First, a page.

TOMORROW a number of the detainees held at Guantanamo Bay will finally get their day in court – although, alas, not literally. Thirty-five Americans who were arrested at the US Supreme Court last January during a demonstration protesting the illegal detention center will go on trial in Washington. They are charged with “causing a harangue.” Instead of entering their own names, each defendant will enter the name of a prisoner held at Guantanamo. Father Bill Pickard, a Catholic priest from Pennsylvania, will identify himself as Faruq Ali Ahmed. “He cannot do it himself,” Pickard says, “so I am called by my faith, my respect for the rule of law, and my conscience to do it for him.”
The protesters acted on Jan. 11, the sixth anniversary of the establishment of the US detention center at Guantanamo. They were demanding the restoration of habeas corpus – the right of the prisoners to have their day in court. Wearing orange jumpsuits and hoods, the protesters were decrying torture and degradation. The sleeplessness, waterboarding, insults to Islam. Some of the arrested were in the act of unfurling a banner that said with eloquent simplicity, “Close Guantanamo.” They broke the law because, despite widespread repugnance at what the Bush administration is doing in Cuba, the laws and institutions of the United States have so far abetted this criminal indecency.
Twice the US Supreme Court has ruled against Bush on Guantanamo (affirming habeas corpus for detainees in 2004, and ruling against military commissions in 2006), but Congress bailed Bush out with the Military Commissions Act in 2006. Over the years, Guantanamo has been criticized by human rights groups, other governments, the United Nations, associations of lawyers, and members of the military’s own judicial system. Secretary of State Condoleezza Rice and even Secretary of Defense Robert M. Gates have both called for the detention center to be shut down. But it does not happen: Today there are nearly 300 prisoners there. Last week, the Justice Department inspector general released a report showing that FBI agents on the scene in Guantanamo have, over years, condemned the interrogation methods as illegal. “We found no evidence,” the report concludes, “that the FBI’s concerns influenced DOD interrogation policies.” No evidence, in sum, that the outrage at Guantanamo is being corrected by business as usual.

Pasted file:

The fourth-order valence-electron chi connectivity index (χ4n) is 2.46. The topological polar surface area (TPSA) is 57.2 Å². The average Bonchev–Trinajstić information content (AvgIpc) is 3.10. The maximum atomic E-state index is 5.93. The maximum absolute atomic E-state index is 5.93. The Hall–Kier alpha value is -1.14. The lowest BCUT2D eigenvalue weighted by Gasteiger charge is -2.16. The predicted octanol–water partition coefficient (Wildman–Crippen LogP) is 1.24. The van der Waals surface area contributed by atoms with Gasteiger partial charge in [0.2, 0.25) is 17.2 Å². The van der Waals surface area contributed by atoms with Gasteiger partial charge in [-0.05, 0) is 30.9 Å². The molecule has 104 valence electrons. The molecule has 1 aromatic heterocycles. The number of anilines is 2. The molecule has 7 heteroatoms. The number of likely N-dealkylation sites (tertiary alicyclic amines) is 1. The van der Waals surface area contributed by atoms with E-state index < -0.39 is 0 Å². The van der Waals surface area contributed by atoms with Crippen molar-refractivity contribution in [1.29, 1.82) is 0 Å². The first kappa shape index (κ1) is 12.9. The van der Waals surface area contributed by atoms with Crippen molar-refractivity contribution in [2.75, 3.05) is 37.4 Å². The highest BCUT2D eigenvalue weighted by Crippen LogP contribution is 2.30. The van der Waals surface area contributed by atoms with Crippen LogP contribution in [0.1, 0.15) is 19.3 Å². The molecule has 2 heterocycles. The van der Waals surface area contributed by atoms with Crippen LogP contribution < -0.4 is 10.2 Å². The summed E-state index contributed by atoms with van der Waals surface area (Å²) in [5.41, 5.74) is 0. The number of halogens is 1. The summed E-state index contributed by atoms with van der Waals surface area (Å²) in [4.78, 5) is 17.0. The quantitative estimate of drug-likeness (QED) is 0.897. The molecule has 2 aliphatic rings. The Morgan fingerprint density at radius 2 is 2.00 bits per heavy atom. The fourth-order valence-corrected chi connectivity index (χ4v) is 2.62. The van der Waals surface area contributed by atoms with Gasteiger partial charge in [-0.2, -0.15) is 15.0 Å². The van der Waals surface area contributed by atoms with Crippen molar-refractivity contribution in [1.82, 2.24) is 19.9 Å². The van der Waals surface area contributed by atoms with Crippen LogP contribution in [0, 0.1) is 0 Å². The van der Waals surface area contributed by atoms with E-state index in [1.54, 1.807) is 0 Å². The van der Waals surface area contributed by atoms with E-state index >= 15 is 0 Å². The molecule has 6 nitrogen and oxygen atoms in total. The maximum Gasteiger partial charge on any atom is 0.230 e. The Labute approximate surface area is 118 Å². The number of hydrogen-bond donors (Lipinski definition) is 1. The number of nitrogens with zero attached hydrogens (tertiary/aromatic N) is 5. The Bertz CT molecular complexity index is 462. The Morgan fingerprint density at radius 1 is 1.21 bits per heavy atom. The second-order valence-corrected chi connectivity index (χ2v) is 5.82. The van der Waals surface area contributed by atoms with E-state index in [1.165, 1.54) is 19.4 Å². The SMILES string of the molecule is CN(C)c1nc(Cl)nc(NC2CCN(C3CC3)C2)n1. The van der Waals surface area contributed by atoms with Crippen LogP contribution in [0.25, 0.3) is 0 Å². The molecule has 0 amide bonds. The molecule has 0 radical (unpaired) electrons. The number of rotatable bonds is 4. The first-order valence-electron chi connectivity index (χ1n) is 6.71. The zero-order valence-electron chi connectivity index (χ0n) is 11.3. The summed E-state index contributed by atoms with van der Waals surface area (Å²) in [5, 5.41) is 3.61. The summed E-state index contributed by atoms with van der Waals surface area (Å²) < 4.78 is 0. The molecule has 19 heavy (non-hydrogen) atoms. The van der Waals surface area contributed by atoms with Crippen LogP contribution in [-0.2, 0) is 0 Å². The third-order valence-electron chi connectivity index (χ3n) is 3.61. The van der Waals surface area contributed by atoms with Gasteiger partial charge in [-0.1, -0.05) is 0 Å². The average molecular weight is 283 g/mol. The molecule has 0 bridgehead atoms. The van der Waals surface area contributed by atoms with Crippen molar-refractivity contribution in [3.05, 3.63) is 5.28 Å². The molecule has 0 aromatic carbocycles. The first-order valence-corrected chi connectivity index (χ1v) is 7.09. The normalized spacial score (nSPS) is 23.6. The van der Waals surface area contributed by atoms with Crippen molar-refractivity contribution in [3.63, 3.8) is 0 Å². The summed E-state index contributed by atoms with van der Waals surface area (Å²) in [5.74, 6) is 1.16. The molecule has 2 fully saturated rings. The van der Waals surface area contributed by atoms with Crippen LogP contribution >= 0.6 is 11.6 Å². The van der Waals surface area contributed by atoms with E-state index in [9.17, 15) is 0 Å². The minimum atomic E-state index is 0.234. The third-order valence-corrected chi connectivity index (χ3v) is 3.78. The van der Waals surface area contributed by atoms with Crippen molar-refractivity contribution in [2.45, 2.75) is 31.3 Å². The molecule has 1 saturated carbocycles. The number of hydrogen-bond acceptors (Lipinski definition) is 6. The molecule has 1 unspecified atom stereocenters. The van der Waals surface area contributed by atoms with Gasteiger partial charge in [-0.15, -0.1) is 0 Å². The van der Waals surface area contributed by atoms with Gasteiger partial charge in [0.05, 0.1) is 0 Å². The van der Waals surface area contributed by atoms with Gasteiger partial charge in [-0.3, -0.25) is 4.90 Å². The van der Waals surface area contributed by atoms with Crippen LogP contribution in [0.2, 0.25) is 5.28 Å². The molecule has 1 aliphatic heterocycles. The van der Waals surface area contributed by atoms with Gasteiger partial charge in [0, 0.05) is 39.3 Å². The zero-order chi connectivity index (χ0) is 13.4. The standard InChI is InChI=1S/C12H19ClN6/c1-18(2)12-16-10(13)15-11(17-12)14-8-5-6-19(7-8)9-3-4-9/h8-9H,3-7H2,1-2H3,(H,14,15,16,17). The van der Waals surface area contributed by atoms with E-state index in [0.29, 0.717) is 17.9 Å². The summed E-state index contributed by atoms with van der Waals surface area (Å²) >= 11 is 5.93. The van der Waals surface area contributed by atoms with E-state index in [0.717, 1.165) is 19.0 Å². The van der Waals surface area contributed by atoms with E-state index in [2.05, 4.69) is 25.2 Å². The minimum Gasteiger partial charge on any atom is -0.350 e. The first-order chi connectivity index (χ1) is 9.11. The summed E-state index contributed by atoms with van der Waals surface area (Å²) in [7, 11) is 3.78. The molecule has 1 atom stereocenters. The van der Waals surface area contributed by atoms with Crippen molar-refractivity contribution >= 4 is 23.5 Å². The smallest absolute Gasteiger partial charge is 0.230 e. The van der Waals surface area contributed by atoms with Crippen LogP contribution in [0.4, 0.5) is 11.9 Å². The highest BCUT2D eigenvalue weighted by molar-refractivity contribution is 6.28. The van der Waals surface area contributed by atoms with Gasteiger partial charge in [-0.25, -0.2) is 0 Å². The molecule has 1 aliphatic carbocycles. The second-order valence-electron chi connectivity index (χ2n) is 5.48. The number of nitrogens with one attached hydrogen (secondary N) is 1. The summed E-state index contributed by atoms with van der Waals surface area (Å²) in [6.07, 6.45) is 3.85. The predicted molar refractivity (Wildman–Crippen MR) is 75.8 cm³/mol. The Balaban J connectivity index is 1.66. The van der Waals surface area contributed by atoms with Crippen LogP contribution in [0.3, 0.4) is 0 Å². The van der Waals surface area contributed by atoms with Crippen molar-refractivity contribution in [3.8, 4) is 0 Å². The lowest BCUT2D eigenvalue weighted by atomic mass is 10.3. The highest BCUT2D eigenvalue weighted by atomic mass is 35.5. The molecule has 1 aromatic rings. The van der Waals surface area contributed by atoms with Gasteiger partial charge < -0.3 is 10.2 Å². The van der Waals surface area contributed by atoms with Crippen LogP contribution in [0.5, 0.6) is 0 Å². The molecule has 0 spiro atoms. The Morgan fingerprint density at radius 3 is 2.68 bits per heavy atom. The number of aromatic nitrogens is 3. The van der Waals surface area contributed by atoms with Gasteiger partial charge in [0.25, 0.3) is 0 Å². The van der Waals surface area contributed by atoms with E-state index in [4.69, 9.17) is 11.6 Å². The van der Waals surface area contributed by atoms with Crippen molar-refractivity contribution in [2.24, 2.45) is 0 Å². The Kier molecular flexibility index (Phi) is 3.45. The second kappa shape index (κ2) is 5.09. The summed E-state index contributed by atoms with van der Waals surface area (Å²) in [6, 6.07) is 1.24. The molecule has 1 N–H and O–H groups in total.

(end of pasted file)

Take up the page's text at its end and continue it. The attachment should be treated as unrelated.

That is why, in an image offered by retired admiral John D. Hutson, the former judge advocate general of the Navy, the defendants “called artillery in on their own position” by engaging in civil disobedience at the Supreme Court. It was “heroic action,” Hutson said, “taken in a desperate situation for a greater good. That’s essentially what these 35 courageous Americans are doing.”
Can one break the law to uphold the principle of law? That will cease being the question tomorrow when the names of 35 incarcerated men are stated aloud in a courtroom – names that should have been spoken before a judge years ago. When that happens, the questions will become: Why are those men themselves not before a judge in a US court of law? And why are their torturers not charged with crimes? How is it possible that the American judicial system is itself protecting this rank violation of the American judicial system?
Last December, the Supreme Court heard arguments in Boumediene v. Bush, another case concerning the legal rights of Guantanamo Bay detainees. The ruling is to come, yet another opportunity for decisive intervention. But beyond the arcane, and so far impotent, redress-procedures of government lies the question of the broad US population’s attitude. Is the American commitment to basic rights really so shallow as to allow this travesty to continue? When did torture become acceptable? And once having widely denounced torture, what are citizens to do when it does not stop?
The group that goes on trial tomorrow calls itself “Witness Against Torture.” They are average folks from across the country. They could not stand it anymore. They did the only thing left for them to do. They went to Washington and caused a harangue. They purposely represent individuals held in torture cells. And, perhaps, they represent a lot of their fellow citizens, too. Close Guantanamo.
James Carroll’s column appears regularly in the Globe.
© 2008 The Boston Globe
Source / Common Dreams / Boston Globe
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